Emily Deans discusses a horrifying study tracking soda consumption in 5 year-olds:
The study was part of a Fragile Families and Child Wellbeing cohort of about 3000 urban US children and their mothers from 20 different cities. The sample is 51% African American, 28% Hispanic, and unmarried mothers outnumber the married ones 3:1. In this cohort, 43% of the 5 year old children consumed at least one soda per day, and 8.2% drank three or more servings a day. Those who did drink 4 or more sodas daily were over twice as likely to destroy things belonging to others, get into fights, and physically attack people, and violence across the cohort linearly correlated with the amount of soda consumed. We’ve seen a similar pattern in a previous study of adolescents. No one has measured it in young children before.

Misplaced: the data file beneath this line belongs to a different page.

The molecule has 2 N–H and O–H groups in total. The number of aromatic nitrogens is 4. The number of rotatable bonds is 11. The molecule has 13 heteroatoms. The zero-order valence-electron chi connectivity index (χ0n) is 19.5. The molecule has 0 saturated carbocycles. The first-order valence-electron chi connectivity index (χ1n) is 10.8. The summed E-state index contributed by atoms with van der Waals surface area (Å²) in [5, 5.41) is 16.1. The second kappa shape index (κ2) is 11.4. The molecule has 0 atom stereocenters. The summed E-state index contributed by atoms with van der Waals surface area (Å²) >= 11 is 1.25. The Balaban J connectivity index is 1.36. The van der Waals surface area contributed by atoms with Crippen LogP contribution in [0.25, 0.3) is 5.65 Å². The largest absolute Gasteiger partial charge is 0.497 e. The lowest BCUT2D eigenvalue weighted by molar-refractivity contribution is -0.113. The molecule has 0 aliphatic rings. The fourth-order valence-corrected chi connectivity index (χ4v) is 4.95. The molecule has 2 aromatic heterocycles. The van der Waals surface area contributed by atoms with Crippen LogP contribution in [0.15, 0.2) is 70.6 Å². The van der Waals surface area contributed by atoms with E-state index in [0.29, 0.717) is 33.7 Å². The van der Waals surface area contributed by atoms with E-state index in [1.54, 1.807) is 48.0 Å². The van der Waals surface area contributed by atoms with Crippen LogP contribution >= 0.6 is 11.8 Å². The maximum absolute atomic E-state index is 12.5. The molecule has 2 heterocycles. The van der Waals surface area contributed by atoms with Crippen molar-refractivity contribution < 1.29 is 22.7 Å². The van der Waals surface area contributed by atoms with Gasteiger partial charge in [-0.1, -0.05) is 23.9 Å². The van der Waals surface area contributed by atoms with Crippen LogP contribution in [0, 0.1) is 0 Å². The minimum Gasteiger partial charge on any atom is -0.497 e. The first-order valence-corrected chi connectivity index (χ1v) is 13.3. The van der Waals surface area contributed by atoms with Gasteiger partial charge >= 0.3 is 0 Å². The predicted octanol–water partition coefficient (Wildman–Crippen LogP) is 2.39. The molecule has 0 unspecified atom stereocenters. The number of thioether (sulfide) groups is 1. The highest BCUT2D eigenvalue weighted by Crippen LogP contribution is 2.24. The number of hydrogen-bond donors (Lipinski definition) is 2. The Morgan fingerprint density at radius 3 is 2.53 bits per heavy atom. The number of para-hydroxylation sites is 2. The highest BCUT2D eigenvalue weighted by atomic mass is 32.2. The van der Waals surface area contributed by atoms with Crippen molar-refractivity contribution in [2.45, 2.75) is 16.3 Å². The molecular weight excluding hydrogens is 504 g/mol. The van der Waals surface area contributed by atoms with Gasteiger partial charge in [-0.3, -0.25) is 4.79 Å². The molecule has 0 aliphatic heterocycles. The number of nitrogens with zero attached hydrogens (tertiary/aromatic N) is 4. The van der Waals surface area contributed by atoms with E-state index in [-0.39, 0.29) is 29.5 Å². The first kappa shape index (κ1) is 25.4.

Covariates included violence in the home, fruit juice and candy consumption, obesity, maternal education, and hours of TV watching, and when the statisticians took these confounders out, the correlations between violence and soda consumption still held. Perhaps the most interesting bit of the study is that fruit juice consumption was correlated with less aggression and candy with mildly increased aggression, so sugar itself is clearly not the whole story here.
I think we have a question of causality here.